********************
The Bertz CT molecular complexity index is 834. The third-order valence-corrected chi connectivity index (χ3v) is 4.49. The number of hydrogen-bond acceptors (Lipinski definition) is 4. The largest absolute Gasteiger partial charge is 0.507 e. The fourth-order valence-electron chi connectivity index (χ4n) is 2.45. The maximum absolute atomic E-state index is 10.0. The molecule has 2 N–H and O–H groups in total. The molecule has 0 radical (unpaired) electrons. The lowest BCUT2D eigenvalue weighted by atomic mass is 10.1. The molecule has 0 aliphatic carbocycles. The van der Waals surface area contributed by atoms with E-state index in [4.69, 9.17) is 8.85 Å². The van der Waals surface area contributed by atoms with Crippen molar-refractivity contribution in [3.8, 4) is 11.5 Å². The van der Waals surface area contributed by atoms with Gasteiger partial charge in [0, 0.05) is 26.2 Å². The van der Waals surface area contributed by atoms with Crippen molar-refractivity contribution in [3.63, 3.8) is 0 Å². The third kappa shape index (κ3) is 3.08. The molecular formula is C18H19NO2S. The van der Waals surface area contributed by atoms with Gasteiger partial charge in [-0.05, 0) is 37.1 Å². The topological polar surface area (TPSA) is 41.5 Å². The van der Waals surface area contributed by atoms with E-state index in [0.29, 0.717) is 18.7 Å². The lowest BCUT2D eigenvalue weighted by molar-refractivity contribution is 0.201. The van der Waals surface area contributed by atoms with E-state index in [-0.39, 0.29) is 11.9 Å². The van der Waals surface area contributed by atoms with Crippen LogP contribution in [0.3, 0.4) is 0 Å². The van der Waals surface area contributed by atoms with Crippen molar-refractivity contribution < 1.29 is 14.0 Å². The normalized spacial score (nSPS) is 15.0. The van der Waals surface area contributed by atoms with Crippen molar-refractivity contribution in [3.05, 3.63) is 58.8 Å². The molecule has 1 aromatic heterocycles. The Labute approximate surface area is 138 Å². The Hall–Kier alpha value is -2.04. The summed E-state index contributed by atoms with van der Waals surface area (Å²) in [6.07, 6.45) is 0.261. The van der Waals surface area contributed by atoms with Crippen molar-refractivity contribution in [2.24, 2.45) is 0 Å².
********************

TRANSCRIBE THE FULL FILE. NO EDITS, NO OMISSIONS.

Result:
The Bertz CT molecular complexity index is 834. The third-order valence-corrected chi connectivity index (χ3v) is 4.49. The number of hydrogen-bond acceptors (Lipinski definition) is 4. The largest absolute Gasteiger partial charge is 0.507 e. The fourth-order valence-electron chi connectivity index (χ4n) is 2.45. The maximum absolute atomic E-state index is 10.0. The molecule has 2 N–H and O–H groups in total. The molecule has 0 radical (unpaired) electrons. The lowest BCUT2D eigenvalue weighted by atomic mass is 10.1. The molecule has 0 aliphatic carbocycles. The van der Waals surface area contributed by atoms with E-state index in [4.69, 9.17) is 8.85 Å². The van der Waals surface area contributed by atoms with Crippen molar-refractivity contribution in [3.8, 4) is 11.5 Å². The van der Waals surface area contributed by atoms with Gasteiger partial charge in [0, 0.05) is 26.2 Å². The van der Waals surface area contributed by atoms with Crippen molar-refractivity contribution in [3.63, 3.8) is 0 Å². The third kappa shape index (κ3) is 3.08. The molecular formula is C18H19NO2S. The van der Waals surface area contributed by atoms with Gasteiger partial charge in [-0.05, 0) is 37.1 Å². The topological polar surface area (TPSA) is 41.5 Å². The van der Waals surface area contributed by atoms with E-state index in [0.29, 0.717) is 18.7 Å². The lowest BCUT2D eigenvalue weighted by molar-refractivity contribution is 0.201. The van der Waals surface area contributed by atoms with E-state index in [-0.39, 0.29) is 11.9 Å². The van der Waals surface area contributed by atoms with Crippen LogP contribution in [0.3, 0.4) is 0 Å². The van der Waals surface area contributed by atoms with Crippen molar-refractivity contribution < 1.29 is 14.0 Å². The normalized spacial score (nSPS) is 15.0. The van der Waals surface area contributed by atoms with Crippen molar-refractivity contribution in [3.05, 3.63) is 58.8 Å². The molecule has 1 aromatic heterocycles. The Labute approximate surface area is 138 Å². The Hall–Kier alpha value is -2.04. The summed E-state index contributed by atoms with van der Waals surface area (Å²) in [6.07, 6.45) is 0.261. The van der Waals surface area contributed by atoms with Crippen molar-refractivity contribution in [2.24, 2.45) is 0 Å².